Envisioning new selection models and budget allocation: It is time to reevaluate the role of disciplinary specialization inherent in subject selector roles and the role of collection policies and how they contribute to strategic planning and communication efforts. What is the role of collection policies in this new world of scholarly resources? Increasing interdisciplinary and inter-institutional research collaborations, often extending beyond organizational and national boundaries, challenge well-established subject liaison/selector models, although interdisciplinarity continues to depend on strong disciplinary foundations. In certain cases, the current collection structures, with allocations to specific disciplines and subject domains, might help maintain a balanced investment in different disciplines; however, at the cost of fragmented budgets, especially if there is reliance on endowments with legacy conditions that do not reflect today’s priorities and have not been kept up-to-date.

Transitioning organizational and staffing models: There is a new cadre of library positions in support of assessment, user experience, makerspaces, object-based learning, research data, visual resources, digital scholarship, and more. They often touch upon some aspects of the collection, raising questions about how they can be better aligned and optimized. On a related matter, differentiating between functional and subject liaison roles might present a dilemma–trying to split them risks silos whereas combining them might lead to excessive workloads and burnout. There are also a range of organization-related models to consider. For instance, given that a vast majority of collection funds are spent on licensing content, what are the advantages and disadvantages of seeing licensing as a business transaction and positioning it within a university service group that has expertise in negotiations and contracts? How could we more systematically align collections held at different cultural heritage organizations such as libraries, museums, archives, and community heritage centers to present them to users in a more cohesive way?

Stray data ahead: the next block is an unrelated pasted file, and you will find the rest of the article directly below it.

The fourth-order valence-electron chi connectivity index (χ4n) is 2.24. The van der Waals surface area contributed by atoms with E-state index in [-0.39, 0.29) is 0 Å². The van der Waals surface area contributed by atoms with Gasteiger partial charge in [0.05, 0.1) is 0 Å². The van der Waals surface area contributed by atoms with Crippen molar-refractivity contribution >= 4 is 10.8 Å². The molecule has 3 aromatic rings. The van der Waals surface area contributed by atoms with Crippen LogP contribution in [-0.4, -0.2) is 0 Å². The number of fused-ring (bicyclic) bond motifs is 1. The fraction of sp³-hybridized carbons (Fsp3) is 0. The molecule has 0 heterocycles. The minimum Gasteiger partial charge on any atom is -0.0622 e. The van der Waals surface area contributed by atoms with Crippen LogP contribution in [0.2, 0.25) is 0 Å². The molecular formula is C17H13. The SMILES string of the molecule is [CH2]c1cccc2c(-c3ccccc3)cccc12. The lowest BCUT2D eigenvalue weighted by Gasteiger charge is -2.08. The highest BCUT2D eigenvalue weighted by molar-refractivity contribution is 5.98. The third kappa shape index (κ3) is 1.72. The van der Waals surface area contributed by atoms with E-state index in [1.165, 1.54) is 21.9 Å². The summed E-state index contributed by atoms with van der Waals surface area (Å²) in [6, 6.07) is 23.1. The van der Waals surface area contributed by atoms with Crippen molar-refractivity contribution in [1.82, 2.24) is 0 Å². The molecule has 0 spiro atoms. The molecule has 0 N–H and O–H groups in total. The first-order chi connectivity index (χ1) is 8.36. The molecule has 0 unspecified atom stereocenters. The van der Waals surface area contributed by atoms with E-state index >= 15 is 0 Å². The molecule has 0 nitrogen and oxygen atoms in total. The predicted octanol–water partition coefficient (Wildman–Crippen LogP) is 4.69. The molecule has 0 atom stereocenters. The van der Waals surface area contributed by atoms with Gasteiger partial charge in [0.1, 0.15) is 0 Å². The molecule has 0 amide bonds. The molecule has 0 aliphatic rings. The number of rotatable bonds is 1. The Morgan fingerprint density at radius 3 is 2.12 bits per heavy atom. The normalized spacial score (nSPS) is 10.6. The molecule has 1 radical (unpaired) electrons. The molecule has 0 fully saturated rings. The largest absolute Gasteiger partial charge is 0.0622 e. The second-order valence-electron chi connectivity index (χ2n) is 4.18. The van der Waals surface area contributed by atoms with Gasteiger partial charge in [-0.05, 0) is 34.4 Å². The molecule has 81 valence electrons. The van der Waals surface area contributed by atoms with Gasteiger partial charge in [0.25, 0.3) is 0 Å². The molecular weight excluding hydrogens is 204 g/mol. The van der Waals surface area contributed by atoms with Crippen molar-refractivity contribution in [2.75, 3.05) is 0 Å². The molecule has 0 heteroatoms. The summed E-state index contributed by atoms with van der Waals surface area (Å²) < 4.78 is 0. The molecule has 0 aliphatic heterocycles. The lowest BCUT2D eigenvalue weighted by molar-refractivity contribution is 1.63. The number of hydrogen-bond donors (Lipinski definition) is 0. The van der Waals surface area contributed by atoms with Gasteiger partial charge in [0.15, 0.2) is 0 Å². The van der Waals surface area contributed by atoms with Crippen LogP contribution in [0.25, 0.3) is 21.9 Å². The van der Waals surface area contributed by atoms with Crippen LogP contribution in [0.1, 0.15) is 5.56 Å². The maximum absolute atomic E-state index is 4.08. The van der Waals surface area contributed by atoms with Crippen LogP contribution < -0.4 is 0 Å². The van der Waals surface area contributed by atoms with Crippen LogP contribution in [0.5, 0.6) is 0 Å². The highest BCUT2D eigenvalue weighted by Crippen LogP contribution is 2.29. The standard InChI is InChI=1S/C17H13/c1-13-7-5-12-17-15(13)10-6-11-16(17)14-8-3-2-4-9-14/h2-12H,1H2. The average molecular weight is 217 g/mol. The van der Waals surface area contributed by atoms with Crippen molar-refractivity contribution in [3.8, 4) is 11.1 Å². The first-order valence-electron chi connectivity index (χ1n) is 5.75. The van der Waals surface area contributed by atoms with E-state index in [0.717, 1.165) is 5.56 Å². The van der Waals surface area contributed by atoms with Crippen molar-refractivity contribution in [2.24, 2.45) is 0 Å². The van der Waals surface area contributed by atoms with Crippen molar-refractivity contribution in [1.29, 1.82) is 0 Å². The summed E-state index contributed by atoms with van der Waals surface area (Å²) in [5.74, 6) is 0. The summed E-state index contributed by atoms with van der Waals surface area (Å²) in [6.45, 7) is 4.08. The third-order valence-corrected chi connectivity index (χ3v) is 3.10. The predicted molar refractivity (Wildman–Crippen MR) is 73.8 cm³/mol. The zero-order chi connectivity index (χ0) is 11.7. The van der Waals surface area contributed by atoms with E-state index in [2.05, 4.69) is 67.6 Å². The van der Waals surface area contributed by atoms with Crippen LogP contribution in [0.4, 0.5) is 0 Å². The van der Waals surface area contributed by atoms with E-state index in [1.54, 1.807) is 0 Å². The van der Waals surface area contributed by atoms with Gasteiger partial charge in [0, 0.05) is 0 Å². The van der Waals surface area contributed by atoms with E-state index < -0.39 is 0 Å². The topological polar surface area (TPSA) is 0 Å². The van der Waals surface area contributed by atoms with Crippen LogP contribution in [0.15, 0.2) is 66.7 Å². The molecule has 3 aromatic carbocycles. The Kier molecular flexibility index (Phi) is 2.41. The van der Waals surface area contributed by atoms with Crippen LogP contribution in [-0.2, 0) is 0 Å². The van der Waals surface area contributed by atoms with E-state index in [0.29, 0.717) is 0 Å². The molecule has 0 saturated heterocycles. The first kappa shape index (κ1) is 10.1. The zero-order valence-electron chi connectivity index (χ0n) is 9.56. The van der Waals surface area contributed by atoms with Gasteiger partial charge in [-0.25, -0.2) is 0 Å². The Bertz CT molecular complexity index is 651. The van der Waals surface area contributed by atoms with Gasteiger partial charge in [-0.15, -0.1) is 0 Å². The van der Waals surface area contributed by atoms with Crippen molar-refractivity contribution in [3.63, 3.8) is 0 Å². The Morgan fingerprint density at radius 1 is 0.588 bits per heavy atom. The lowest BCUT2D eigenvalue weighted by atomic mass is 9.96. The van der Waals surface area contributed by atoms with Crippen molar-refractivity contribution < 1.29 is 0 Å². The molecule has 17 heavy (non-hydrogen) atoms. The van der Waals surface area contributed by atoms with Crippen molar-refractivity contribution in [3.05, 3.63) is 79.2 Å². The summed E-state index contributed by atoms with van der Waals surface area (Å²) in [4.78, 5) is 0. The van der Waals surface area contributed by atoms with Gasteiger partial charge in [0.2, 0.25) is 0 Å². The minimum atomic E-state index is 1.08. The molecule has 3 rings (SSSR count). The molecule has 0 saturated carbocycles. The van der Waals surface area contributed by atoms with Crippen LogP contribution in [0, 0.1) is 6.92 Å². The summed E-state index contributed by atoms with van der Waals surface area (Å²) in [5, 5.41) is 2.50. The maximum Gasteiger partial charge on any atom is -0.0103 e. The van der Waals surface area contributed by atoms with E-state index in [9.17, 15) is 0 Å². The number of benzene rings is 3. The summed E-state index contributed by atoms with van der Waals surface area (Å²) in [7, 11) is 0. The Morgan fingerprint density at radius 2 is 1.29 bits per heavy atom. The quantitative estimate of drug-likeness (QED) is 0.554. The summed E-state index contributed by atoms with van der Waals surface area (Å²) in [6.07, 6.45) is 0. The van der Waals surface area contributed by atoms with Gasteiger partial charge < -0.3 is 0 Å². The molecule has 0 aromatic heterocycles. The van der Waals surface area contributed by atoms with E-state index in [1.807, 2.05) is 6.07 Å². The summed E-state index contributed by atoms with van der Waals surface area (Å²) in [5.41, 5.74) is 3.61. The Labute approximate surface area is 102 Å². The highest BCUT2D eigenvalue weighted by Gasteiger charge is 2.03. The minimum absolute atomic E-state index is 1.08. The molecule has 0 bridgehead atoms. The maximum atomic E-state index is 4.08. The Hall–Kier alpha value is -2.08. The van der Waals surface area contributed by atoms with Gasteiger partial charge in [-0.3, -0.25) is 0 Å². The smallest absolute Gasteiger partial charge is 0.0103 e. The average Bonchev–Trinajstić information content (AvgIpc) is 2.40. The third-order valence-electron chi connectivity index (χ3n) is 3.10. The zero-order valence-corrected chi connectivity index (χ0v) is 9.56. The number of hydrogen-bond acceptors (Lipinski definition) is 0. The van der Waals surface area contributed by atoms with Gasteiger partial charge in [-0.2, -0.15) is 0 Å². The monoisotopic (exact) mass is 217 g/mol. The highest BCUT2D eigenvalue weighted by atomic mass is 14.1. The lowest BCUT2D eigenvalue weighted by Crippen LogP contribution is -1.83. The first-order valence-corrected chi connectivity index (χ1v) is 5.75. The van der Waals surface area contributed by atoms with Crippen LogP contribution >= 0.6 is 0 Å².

Investing in resource sharing services and systems: ILL services are shaping library collections and becoming a go-to mitigation strategy for cancelling subscriptions and decreasing print acquisitions. However, this service area may be taken for granted as it is not as forward-looking as other novel library services such as research data or makerspaces. ILL units are often small and underfunded.[52] Also, should there be more intentionality in articulating the reliance on ILL in collection development policies? Document delivery services and access-on demand could also fill gaps and provide related data useful for collection decisions.